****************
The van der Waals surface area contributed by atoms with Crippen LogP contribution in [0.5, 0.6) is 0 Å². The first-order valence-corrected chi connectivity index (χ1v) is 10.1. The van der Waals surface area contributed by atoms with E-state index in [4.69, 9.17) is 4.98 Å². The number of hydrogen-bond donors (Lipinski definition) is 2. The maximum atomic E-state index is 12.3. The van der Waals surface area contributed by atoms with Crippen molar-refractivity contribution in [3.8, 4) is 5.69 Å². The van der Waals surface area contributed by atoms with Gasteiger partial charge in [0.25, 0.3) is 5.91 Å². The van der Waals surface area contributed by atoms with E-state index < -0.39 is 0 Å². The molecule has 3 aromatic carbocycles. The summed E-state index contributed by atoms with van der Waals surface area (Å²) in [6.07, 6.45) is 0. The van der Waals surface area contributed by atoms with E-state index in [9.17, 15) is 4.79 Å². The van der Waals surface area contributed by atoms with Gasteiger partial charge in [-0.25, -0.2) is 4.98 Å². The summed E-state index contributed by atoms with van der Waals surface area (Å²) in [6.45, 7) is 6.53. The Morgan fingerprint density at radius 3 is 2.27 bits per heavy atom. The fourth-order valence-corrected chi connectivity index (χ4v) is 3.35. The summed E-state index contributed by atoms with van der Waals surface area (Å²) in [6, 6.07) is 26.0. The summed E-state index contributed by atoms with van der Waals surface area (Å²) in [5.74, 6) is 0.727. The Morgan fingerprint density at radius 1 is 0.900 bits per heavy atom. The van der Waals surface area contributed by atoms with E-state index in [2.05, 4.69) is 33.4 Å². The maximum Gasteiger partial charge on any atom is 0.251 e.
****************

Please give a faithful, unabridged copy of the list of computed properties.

The van der Waals surface area contributed by atoms with Crippen LogP contribution in [0.5, 0.6) is 0 Å². The first-order valence-corrected chi connectivity index (χ1v) is 10.1. The van der Waals surface area contributed by atoms with E-state index in [4.69, 9.17) is 4.98 Å². The number of hydrogen-bond donors (Lipinski definition) is 2. The maximum atomic E-state index is 12.3. The van der Waals surface area contributed by atoms with Crippen molar-refractivity contribution in [3.8, 4) is 5.69 Å². The van der Waals surface area contributed by atoms with Gasteiger partial charge in [0.25, 0.3) is 5.91 Å². The van der Waals surface area contributed by atoms with E-state index < -0.39 is 0 Å². The molecule has 3 aromatic carbocycles. The summed E-state index contributed by atoms with van der Waals surface area (Å²) in [6.07, 6.45) is 0. The van der Waals surface area contributed by atoms with E-state index in [9.17, 15) is 4.79 Å². The van der Waals surface area contributed by atoms with Gasteiger partial charge in [-0.25, -0.2) is 4.98 Å². The summed E-state index contributed by atoms with van der Waals surface area (Å²) in [6.45, 7) is 6.53. The Morgan fingerprint density at radius 3 is 2.27 bits per heavy atom. The fourth-order valence-corrected chi connectivity index (χ4v) is 3.35. The summed E-state index contributed by atoms with van der Waals surface area (Å²) in [6, 6.07) is 26.0. The summed E-state index contributed by atoms with van der Waals surface area (Å²) in [5.74, 6) is 0.727. The Morgan fingerprint density at radius 1 is 0.900 bits per heavy atom. The van der Waals surface area contributed by atoms with E-state index in [2.05, 4.69) is 33.4 Å². The maximum Gasteiger partial charge on any atom is 0.251 e.